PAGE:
Authenticating two BGP neighbors is usually done with a shared password:
router bgp 1
password clear TEST
IOS-XR (and also regular IOS) will ingest the clear text configuration password, perform some additional magic, and pass the resulting MD5 hash to the neighbor
But what a router is really doing underneath, is to enforce RFC 2385, by using TCP MD5 option during the three-way handshake.
The main goal is not just to authenticate the peer node, but also to secure the TCP connection itself by preventing any spoofing, especially RST packet, which may cause a connection reset.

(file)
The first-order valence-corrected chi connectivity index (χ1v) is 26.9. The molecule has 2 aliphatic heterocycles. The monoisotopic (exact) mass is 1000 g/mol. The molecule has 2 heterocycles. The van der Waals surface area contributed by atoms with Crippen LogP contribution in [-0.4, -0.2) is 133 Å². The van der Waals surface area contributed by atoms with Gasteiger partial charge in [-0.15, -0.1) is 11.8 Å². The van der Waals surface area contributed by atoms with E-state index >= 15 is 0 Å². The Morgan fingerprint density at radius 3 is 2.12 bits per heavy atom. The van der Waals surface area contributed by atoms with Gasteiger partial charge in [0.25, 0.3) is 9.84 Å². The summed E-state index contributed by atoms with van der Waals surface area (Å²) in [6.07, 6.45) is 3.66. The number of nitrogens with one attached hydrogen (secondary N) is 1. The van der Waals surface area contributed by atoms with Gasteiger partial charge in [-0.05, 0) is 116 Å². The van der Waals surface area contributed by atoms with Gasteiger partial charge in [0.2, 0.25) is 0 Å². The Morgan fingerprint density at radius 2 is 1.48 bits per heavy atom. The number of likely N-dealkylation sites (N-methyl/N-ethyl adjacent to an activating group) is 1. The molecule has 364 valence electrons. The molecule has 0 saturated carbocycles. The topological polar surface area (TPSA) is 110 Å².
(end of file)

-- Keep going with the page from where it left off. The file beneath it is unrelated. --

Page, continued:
The resulting hash is not just derived from the shared password configured on the two BGP speakers, but also from:
the TCP pseudo-header (source IP address, destination IP address, zero-padded protocol number, and segment length)
the TCP header
the TCP segment data
the password itself
Considering the hash of 18 bytes, plus an End of Options byte, a larger MTU might be taken into account, as the MSS will have additional 19 bytes.